“Neither Le Pen nor Macron has a substantial parliamentary support base. Indeed, Macron has no representatives in parliament and would have to build an entire array of candidates. Of course, he may get some defections from other parties, but we think that the parliamentary elections in June will now become an importance focus.

“In terms of deciding who wins the keys to the Elysee Palace, the most pressing question is, “who do the supporters of the eliminated candidates back?”

“We’d expect Macron to pick up support from those voters who had previous supported Francois Fillon and Benoît Hamon, but what about those backing Jean-Luc Melenchon, the far-left firebrand who enjoyed a last-minute surge in popularity? So far, it looks like Macron is getting the backing from supporters of all three groups,” Zahn said.

According the head of European Fixed Income at Frenklin Templeton Fixed Income Group, Melenchon and Le Pen share a number of political ambitions, including an anti-European Union (EU) bias, loosening fiscal rules, growing the size of the state and increasing taxes.

That makes Zahn believe Melenchon’s supporters could choose to vote Le Pen in the second round.

“In our view, a Macron victory on 7 May  would likely produce a rally in French government bonds in the short term. However, in the longer term, we think his policies would not be as positive, so therefore that could be negative for French government bonds over time.

“Macron’s pro-EU tendencies would likely be positive for the euro and that also means peripheral government bonds would probably do well should he win. On the other hand, I don’t think German government bonds would probably do as well.

“From a financial market perspective, I would say a Le Pen victory in May is probably the worst scenario,” argued Zahn who said that in the event of a Le Pen victory, French government bonds would likely decline significantly.

Bill Street, head of investments for EMEA at State Street Global Advisors, commented: “Le Pen will almost certainly be defeated in two weeks time, and equities can continue to rally going into 2018 as non-existential risks can be absorbed. The global economy might not be booming, but growth is returning.  Some of the moderate risk premia in the bond market will also disappear, and this would most likely benefit lower-quality assets the most.

“There could be more surprises to come in an event-packed European calendar however – UK elections, Greek debt talks, German elections, and the possibility of Italian elections in the not-so-distant future are enough to keep markets busy. Downside protection strategies are crucial given that the environment is likely to remain volatile.”

Schroders’ senior European economist Zangana highlights end of traditional parties

“It is the outsider’s election – the French public have sent a clear message to the political establishment: that they are fed up with the lack of choice and progress they offer.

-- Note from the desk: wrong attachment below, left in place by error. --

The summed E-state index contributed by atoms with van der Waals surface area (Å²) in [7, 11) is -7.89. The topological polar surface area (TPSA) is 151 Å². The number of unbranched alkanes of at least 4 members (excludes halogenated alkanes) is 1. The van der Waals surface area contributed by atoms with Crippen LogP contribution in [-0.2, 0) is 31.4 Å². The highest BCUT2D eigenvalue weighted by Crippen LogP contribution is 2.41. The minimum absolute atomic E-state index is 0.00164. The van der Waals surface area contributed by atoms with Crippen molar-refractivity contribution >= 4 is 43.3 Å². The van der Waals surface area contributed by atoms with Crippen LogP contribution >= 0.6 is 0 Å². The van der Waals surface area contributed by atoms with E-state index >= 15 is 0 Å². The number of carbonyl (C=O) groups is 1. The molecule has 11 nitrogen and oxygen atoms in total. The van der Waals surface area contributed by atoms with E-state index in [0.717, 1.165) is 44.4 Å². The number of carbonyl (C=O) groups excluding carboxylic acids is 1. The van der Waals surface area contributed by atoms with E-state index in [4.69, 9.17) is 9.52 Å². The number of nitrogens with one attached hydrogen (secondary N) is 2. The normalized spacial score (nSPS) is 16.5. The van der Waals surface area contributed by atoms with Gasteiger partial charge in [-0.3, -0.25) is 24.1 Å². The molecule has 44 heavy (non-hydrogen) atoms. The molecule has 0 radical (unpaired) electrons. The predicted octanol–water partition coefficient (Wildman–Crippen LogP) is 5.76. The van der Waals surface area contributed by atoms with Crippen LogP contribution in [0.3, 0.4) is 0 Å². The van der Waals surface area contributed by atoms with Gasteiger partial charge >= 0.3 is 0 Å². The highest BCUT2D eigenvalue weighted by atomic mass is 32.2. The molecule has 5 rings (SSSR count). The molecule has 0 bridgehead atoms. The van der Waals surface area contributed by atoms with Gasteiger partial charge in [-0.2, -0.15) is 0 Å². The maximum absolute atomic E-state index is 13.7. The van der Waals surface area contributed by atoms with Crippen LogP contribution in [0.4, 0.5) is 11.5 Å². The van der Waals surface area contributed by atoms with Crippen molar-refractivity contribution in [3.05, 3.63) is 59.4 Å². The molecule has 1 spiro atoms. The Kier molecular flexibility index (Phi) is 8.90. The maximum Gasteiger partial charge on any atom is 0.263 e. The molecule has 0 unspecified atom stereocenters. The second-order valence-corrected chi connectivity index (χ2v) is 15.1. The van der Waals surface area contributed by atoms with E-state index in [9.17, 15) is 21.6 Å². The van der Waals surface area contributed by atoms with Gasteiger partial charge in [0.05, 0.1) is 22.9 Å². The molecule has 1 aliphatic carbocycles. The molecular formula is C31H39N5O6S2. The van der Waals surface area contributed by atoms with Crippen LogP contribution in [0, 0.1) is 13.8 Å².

“The Republican Party, which only a few months ago was thought to be the only choice for France following President François Hollande’s dismal poll ratings, was beaten into third place with just 19.9% of votes. Meanwhile, the outgoing Hollande’s Socialists finished in fifth place with just 6.3% of votes – potentially spelling the end for the party,” said Azad Zangana who underlines polls suggest a Macron’s 30-point lead against Le Pen in the second round.

“The centrist pro-European Macron will not only help stabilise the European Union, but also help build stronger support mechanisms. Compared to Le Pen, who wants to take France out of the euro, he is by far the preferred candidate. The campaigns will now pit the two lead candidates against one another, which we expect will mean a debate not along the usual left-right political debate, but based on inward vs. outward-looking France.

“Le Pen will argue that globalisation has failed, and that France should seek to use protectionist policies to fight back against French workers being undercut. Macron will argue that globalisation and the EU have brought both economic and security benefits, and that anti-competitive measures are not the answer. He will instead argue for targeted reforms with help for those left behind.

“The contest is not over yet, but investors are likely to take comfort and to begin to think about the more attractive valuations that European equities offer – a market that has struggled to keep up with the global reflation trade due to political uncertainty,” Zangana said.

Macron, the French Trudeau? asks Lombard Odier IM strategy chief Ahmed.

Could Macron, a centrist political newcomer, be to France what Trudeau is to Canada. That is the question Salman Ahmed, chief investment strategist at Lombard Odier Investment Managers, asks.

“Sunday’s result is consistent with recent polls and our base case expectations. Crucially for investors, the presence of centrist candidate Macron in the second and final round significantly increases the probability of a pro-EU French president; based on the polls we assign an 80% to 85% probability of Macron winning, and the backing of François Fillon and Benoît Hamon would further strengthen his case.